Sports writers have a habit of spewing out hyperbole and clichés at the rate of a Mahendra Singh Dhoni innings. Forever in search of the next best thing after sliced bread, nauseas enough to leave you sick as a parrot.
But there are probably not enough superlatives to describe the incredible career of one Sachin Ramesh Tendulkar. Revered by billions, you couldn’t bet against the little master drawing a crowd at the Arctic Circle.
Carrying the hopes of a tattered nation in its infancy looking to position itself as a superpower, a short young man at the tender age of 16 walked out into the cauldron of a fierce Test match between bitter rivals India and Pakistan in November 1989.
Fast forward to November 2013, that same man still carrying the burden of an entire nation walks out for his emotional final Test. Maybe his political importance is slightly over emphasised, but there are those who believe that he is partly responsible for India’s rise as an economic superpower.
The sheer magnitude of the little master’s influence can’t be done justice through clichés. Seeing him walk out to bat is a “you wouldn’t know unless you were there” moment.
Many will have anecdotes of Tendulkar, especially many in Dewsbury. As Yorkshire CCC’s official Twitter feed noted, from Dewsbury to Delhi they will be saluting the genius, before his final encore against the West Indies.
However for some of us, when Tendulkar was strutting his stuff for Yorkshire we weren’t even potty trained.
But everyone has their Tendulkar memories and mine came in Mumbai at the Wankhede stadium. India were 3-2 up and needed to avoid defeat to win a fiercely fought One Day series against England.
England having batted first put on 250 plus, at the end of the interval I managed a dreaded miss-timed bathroom break that only a 11-year-old could have timed. Those that will have been to the Wankhede around this period in time will know that the toilets are situated right behind the concrete stands. No seating just big slabs of uncomfortable, grey rear-end numbing blocks.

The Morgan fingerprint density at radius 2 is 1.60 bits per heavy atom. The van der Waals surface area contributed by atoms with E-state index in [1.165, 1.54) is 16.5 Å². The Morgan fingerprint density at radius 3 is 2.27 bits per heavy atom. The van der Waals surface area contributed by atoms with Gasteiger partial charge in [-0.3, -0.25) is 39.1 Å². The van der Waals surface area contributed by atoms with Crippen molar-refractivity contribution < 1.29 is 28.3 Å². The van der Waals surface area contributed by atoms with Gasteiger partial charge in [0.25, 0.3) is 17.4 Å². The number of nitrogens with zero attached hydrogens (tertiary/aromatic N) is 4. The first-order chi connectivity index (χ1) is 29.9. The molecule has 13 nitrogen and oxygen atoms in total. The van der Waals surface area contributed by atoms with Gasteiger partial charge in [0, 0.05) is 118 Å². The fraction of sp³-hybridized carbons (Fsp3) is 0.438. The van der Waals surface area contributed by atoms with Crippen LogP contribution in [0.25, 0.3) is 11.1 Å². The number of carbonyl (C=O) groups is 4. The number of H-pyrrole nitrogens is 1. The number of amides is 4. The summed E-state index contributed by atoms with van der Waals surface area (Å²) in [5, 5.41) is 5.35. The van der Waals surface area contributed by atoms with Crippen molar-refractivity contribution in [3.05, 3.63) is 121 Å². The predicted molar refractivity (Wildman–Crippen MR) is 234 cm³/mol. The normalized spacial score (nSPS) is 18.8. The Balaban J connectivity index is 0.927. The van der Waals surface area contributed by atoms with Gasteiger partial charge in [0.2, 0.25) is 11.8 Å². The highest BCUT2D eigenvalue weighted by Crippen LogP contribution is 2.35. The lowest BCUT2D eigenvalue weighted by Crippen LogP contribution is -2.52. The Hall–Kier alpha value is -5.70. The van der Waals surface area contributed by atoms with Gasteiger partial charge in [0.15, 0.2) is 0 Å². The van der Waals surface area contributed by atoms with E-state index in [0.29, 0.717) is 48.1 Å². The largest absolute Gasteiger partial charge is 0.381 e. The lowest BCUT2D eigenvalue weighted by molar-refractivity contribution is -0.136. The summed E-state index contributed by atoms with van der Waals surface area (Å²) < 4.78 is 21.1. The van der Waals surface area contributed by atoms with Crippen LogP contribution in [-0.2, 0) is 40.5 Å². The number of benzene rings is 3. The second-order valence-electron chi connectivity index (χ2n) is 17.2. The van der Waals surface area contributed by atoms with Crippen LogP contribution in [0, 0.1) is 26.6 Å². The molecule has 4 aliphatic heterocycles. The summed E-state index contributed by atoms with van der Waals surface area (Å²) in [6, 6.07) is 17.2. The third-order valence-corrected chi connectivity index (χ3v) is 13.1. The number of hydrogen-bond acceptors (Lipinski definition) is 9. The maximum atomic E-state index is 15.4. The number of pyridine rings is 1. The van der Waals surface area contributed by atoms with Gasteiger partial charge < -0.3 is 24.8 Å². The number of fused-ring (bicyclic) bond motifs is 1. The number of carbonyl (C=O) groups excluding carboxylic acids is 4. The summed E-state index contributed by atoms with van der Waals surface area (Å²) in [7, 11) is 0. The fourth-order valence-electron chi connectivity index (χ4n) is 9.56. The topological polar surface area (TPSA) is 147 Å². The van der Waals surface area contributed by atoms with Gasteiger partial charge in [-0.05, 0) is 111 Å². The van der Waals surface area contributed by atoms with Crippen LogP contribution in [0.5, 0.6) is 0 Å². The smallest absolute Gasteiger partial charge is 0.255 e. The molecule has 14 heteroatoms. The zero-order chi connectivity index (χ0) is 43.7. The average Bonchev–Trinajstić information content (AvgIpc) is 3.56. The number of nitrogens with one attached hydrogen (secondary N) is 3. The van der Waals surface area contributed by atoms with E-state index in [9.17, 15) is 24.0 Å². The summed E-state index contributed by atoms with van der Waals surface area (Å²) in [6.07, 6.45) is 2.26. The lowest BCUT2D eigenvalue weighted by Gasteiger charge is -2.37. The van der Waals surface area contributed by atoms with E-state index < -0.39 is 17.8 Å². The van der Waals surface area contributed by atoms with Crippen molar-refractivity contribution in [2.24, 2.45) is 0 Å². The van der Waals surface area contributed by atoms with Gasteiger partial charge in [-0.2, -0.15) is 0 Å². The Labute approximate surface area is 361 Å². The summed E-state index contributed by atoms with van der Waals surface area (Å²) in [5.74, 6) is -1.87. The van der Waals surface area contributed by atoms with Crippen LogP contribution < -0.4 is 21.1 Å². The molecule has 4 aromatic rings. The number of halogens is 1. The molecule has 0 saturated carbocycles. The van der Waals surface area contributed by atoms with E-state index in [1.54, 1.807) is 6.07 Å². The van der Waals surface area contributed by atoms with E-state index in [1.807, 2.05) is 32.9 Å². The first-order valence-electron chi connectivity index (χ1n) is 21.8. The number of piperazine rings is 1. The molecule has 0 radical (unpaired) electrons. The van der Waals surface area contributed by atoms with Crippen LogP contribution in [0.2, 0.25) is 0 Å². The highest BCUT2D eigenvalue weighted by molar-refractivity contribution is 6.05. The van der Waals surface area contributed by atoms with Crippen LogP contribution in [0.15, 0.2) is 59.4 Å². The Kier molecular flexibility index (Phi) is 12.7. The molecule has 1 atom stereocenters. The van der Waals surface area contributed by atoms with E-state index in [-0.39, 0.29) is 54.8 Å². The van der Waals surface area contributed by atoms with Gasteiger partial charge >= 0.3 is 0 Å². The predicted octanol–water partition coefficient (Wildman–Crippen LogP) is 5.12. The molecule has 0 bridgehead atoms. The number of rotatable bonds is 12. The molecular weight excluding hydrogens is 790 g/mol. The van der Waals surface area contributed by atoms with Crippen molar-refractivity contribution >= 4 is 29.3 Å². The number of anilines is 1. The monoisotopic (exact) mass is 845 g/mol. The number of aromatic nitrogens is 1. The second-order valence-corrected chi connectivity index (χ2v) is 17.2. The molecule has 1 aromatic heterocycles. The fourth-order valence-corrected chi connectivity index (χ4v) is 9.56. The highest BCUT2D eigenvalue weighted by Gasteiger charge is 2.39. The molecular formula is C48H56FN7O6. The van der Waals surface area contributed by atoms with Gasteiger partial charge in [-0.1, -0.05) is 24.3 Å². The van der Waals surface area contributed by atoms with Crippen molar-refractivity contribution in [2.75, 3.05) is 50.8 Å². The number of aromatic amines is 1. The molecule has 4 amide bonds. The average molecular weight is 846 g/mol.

But just as I was leaving the toilets to take up my seat, there was a roar that will forever be etched in my mind and no doubt in the mind of any impressionable 11-year-old on his first ever holiday, bellows of “Sachin, Sachin.”
A universal chorus of acclaim, the concrete underside of the stands shook and as we shuffled to take our spot near the front, the crowd was in a state of delirium.
The irony of this encounter was India would go on to lose this match and Tendulkar only mustered 12 runs. I am reliably informed that he did strike a six though.
But the sheer power of one man to send a crowd into such frenzy stuck with me.
Surely lightning can’t strike twice? Well you could say it did – although not the same cauldron atmosphere of the Wankhede I got to see the little master a second time, at his adopted home of Headingley in 2007 as he once again took England on. This time he put the England bowlers to the sword, India winning under the Duckworth Lewis method due to rain. But it certainly didn’t rain on the little master’s parade.
Despite stiff upper lipped Englishmen dotted around the crowd, he still managed to elicit the sort of noise not many other sportsmen are capable of.
The time has come now though to simply cherish the memories that this diminutive maestro has given Cricket fans across the world, as he will no longer occupy the 22 yards between the wickets.
It’s strange as he has been playing cricket longer than some of us have been alive, but all those who have witnessed this pint sized warrior wield his bat can say we saw one of the, if not greatest Cricketer to ever live.